Monday, April 06, 2015

Coates on higher education

Quick reaction: does this sound at all plausible as a future education policy initiative in any Canadian province?
Canada could dramatically improve the quality of university education by cutting enrolment as much as 25 to 30 per cent while maintaining budgets at roughly the same level.
There's a government somewhere that will shrink university sizes by 25 or 30 per cent -- and keep funding at the same level?  Ya think?

About this point in Career Ready, (it downloads from here), the new report on Canadian education policy by my old friend and fellow historian Ken Coates for the Canadian Council of Chief Executives, I began recalling an old theory of mine. When universities really screw up, I look to see if the one in charge is a former history professor turned administration guy.  No every time, but....

Having fled the university decades ago and never looked back, I can find much to sympathize with in Ken's analysis. Sure, they are too big, take in too many people for whom they are ill-suited, don't prepare students well for many important careers (or do so at great expense and mostly by neglecting their real work), and so on. I can believe we would all be better off if fewer people pursued university educations and more resources were devoted to colleges and other job-market-oriented institutions.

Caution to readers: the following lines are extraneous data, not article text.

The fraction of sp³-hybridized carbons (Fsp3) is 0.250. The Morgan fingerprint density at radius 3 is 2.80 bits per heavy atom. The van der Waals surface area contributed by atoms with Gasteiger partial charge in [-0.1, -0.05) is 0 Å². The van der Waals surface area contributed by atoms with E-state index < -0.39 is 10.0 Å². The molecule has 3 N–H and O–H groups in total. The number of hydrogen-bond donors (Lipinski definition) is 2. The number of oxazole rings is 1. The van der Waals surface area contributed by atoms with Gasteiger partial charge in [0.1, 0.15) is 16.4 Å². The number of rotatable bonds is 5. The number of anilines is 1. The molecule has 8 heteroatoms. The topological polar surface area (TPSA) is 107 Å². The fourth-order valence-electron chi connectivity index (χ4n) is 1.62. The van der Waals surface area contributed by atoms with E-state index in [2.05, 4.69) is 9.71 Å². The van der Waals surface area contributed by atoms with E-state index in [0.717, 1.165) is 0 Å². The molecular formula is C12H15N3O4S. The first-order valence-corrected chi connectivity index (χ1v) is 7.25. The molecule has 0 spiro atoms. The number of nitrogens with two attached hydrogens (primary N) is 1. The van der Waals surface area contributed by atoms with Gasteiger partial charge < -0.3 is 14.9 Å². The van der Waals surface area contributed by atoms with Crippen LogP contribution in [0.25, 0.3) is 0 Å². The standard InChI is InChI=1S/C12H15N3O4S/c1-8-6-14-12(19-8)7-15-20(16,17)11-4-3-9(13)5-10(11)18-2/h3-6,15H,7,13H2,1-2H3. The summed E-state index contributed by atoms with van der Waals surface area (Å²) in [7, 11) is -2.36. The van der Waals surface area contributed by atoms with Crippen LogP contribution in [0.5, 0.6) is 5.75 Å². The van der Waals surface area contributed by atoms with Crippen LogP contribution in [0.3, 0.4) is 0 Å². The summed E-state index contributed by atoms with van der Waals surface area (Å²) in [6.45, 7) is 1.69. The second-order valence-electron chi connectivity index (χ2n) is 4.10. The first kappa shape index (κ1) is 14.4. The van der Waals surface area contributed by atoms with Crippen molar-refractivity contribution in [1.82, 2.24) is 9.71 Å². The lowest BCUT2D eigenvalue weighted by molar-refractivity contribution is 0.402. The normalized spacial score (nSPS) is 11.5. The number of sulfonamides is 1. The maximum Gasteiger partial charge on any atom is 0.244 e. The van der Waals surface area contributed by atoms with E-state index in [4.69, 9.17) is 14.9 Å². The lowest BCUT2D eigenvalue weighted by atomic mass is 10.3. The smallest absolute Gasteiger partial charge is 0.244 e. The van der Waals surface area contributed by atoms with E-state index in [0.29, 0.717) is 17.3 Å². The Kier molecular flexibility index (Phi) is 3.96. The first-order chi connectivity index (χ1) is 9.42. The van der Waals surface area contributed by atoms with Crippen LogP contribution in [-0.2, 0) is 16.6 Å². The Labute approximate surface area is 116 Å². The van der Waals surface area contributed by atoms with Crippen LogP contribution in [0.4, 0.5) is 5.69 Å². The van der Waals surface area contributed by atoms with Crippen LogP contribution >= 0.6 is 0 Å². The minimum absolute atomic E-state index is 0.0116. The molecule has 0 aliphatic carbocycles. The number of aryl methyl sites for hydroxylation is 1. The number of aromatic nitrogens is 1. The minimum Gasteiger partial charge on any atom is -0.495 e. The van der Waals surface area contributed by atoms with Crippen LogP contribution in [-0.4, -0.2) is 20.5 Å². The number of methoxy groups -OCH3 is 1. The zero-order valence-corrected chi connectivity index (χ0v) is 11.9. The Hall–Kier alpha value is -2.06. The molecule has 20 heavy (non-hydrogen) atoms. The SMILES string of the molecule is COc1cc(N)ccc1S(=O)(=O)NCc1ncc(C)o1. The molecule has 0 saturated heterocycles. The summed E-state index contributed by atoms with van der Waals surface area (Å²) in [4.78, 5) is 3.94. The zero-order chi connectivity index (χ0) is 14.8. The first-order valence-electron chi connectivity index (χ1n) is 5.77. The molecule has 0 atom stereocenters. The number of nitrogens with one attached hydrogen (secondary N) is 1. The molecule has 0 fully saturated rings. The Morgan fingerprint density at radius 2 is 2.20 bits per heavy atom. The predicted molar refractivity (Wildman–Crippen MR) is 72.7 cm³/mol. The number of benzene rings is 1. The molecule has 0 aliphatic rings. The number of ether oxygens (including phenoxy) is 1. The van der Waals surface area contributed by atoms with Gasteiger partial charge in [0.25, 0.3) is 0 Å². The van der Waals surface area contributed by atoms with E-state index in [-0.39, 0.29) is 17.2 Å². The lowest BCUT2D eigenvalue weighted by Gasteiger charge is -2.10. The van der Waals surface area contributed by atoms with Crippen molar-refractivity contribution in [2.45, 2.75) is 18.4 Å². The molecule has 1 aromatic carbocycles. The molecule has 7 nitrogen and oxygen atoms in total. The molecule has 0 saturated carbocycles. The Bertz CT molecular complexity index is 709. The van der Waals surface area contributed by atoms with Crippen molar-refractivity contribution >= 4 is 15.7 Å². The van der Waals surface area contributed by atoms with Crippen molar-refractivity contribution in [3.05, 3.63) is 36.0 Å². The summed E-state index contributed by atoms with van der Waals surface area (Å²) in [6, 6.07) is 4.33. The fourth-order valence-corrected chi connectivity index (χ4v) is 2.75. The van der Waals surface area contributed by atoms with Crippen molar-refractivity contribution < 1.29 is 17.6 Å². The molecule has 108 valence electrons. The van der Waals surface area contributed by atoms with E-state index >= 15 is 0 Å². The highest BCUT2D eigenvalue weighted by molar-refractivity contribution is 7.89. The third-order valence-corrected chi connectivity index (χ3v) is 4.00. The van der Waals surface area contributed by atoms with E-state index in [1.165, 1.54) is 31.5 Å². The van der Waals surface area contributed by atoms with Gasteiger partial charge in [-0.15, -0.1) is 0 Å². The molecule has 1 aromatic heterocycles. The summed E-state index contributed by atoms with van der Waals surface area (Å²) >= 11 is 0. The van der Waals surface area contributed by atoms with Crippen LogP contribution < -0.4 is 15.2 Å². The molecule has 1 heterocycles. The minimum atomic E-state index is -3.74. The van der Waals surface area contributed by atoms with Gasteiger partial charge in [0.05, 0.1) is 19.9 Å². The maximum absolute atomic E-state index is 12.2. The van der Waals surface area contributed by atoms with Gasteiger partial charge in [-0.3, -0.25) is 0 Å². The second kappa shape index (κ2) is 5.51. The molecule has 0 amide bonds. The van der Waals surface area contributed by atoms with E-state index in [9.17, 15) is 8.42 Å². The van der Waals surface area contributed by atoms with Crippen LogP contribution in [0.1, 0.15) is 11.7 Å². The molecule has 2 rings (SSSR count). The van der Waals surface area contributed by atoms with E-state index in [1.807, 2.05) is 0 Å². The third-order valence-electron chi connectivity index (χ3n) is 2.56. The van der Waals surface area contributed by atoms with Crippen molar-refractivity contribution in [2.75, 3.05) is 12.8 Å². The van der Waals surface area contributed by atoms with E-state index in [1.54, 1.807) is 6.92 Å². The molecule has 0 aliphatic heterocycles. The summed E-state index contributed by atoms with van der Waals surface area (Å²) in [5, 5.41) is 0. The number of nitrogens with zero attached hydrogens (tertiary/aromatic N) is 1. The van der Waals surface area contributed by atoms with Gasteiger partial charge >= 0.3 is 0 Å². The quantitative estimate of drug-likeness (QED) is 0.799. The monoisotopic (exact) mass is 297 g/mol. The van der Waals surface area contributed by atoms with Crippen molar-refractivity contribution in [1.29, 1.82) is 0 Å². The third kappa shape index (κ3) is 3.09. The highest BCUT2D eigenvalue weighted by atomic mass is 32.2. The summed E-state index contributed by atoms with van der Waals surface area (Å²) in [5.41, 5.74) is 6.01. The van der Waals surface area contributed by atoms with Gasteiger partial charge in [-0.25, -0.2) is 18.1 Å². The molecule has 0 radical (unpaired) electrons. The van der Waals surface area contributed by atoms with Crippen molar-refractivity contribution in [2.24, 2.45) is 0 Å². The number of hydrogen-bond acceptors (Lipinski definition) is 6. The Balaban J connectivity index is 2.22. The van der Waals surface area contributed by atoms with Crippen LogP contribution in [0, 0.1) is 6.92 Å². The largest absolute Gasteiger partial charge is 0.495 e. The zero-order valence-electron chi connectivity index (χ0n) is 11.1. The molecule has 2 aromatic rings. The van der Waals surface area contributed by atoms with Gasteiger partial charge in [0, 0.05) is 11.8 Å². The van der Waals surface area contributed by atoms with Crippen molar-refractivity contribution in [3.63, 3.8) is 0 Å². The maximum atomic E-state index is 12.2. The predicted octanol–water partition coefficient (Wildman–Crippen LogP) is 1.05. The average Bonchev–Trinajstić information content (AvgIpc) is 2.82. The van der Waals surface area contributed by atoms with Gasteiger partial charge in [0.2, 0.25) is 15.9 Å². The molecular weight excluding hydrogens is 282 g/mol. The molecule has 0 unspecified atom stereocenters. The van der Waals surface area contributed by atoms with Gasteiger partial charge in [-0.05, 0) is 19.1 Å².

But then he argues that education should be subsidized by business because business is better at setting education policy than government; and that the real problem is: Kids Today! ("the current generation of young people is defined by a sense of entitlement and an expectation that their lives will somehow unfold along a predetermined and positive trajectory."). And he's lost me.

I hope to get back to a further consideration of Ken's recommendations.  On the whole, however, I'm still of the view that a) the kids are alright, and b) the solution is not in cutting supply, but in a fall in demand for university places, and c) business will never really have a clue about education policy, because its own interests and biases will always come first.

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